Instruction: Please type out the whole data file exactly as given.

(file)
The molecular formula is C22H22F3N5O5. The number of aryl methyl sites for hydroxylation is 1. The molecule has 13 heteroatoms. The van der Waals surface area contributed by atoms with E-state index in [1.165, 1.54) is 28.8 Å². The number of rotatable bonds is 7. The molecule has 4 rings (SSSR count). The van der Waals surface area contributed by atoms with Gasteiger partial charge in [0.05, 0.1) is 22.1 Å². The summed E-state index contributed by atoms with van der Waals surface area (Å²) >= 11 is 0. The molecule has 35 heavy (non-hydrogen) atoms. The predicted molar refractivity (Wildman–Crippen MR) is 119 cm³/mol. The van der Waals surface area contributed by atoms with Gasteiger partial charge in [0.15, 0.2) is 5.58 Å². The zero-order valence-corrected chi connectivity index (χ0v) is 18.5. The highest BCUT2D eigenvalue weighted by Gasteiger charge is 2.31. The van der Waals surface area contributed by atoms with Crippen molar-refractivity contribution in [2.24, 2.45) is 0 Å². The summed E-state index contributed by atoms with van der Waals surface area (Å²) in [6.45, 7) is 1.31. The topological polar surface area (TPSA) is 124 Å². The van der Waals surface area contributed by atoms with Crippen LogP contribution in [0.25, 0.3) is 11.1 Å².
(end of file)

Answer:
The molecular formula is C22H22F3N5O5. The number of aryl methyl sites for hydroxylation is 1. The molecule has 13 heteroatoms. The van der Waals surface area contributed by atoms with E-state index in [1.165, 1.54) is 28.8 Å². The number of rotatable bonds is 7. The molecule has 4 rings (SSSR count). The van der Waals surface area contributed by atoms with Gasteiger partial charge in [0.05, 0.1) is 22.1 Å². The summed E-state index contributed by atoms with van der Waals surface area (Å²) >= 11 is 0. The molecule has 35 heavy (non-hydrogen) atoms. The predicted molar refractivity (Wildman–Crippen MR) is 119 cm³/mol. The van der Waals surface area contributed by atoms with Gasteiger partial charge in [0.15, 0.2) is 5.58 Å². The zero-order valence-corrected chi connectivity index (χ0v) is 18.5. The highest BCUT2D eigenvalue weighted by Gasteiger charge is 2.31. The van der Waals surface area contributed by atoms with Crippen molar-refractivity contribution in [2.24, 2.45) is 0 Å². The summed E-state index contributed by atoms with van der Waals surface area (Å²) in [6.45, 7) is 1.31. The topological polar surface area (TPSA) is 124 Å². The van der Waals surface area contributed by atoms with Crippen LogP contribution in [0.25, 0.3) is 11.1 Å².